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Background:  While standard chin implants are effective for common projection deficiencies, they are not effective for more significant dimensional changes. One reason a chin implant can fail, therefore, is that was a poor selection based on the patient’s anatomic needs/aesthetic goals. In theory this outcome should be largely avoidable using preoperative imaging. But I have seen many patients for chin implant revision that never had any preoperative imaging actually done. (hard to believe but it is actually common)

What constitutes chin augmentation dimensions in which standard chin implants are not effective? The first instance is when any significant vertical increase is needed.(beyond a millimeter to two)  Verticality requires either a custom chin implant design or a sliding genioplasty. The second instance is when the horizontal augmentation needed exceeds 10 or 11mms. (larger standard chin implants do not exist) The third instance is when the combined horizontal and vertical increases are needed which collectively exceed the number of 15. While a custom chin implant can be made to a achieve these numbers one must be careful that the soft tissue chin pad can actually stretch over that amount of push from behind. For this reason sliding genioplasties are more effective for significant combined horizontal and vertical augmentation as the soft tissue chin pad remains attached to the front and inferior edge of the bone and therefore remains stretched over it.

One ‘advantage’ of an existing albeit inadequate chin implant is that it provides a dimensional reference. It helps better determine what amount of additional augmentative may be more aesthetically beneficial. This is unlike the first surgery where such dimensional changes are more abstract for the patient.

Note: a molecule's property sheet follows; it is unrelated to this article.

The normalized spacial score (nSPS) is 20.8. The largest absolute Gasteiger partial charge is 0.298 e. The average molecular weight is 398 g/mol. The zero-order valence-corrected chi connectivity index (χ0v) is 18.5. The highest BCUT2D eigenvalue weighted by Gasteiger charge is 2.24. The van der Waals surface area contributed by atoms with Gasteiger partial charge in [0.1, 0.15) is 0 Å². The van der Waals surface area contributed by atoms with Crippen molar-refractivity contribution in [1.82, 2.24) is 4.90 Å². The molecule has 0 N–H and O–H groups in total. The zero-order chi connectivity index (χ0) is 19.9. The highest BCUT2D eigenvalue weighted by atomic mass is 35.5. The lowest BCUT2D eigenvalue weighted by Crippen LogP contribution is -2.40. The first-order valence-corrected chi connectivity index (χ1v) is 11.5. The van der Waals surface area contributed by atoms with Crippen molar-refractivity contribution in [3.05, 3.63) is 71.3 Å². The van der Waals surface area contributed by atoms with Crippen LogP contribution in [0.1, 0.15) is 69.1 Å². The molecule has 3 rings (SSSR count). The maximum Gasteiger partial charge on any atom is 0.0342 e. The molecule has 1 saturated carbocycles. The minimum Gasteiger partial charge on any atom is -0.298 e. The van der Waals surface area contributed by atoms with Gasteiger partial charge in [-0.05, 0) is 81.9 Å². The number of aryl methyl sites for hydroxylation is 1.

Case Study: This male had a prior chin implant procedure using a two-piece Medpor chin implant of 3mms projection placed from a submental incision with four screw fixation. Given his degree of horizontal and vertical chin deficiency the selection of such a small chin implant which could provide no vertical increase is perplexing. Equally perplexing is the common use of large number of screws that are placed in a rigid implant. By simple clinical measurements and computer imaging it was preoperatively determined that 11 or 12mms of total horizontal augmentation was needed as well as 4 or 5mms of vertical increase.

Under general anesthesia and through an intraoral approach the Medpor chin implant was identified, unscrewed and removed. Like every Medpor facial implant I have ever seen there is an intervening layer of scar between the implant and the bone. (no bone ingrowth) This underneath layer of scar aids in its removal. It is the outer layer of tissue attachments that is more adherent.

Then a sliding genioplasty was performed with a 12mm advancement with 5mms of vertical lengthening. The entire bone gap was grafted with 15cc of tissue bank corticocancellous bone chips that had been soaking in an antibiotic solution.

Chin implants can aesthetically fail if they are woefully inadequate for the patient’s aesthetic objectives. While largely avoidable with thoughtful preoperative imaging, a sliding genioplasty can be a good replacement particularly when vertical increases are needed. Because of the bony step off deformity created by large sliding genioplasties interpositional corticocancellous chip grafting can be useful to help retire a more normal shape to the chin bone.

Case Highlights:

1) Medpor chin implants are removable and is aided by the capsule which forms between the implant and the bone surface.

2) A sliding genioplasty can create combined horizontal and vertical chin augmentation increases that exceeds what standard chin implants can do.

3) Corticocancellous chip bone grafting can help restore a more natural shape of the chin in large sliding genioplasties.

Dr. Barry Eppley

Indianapolis, Indiana

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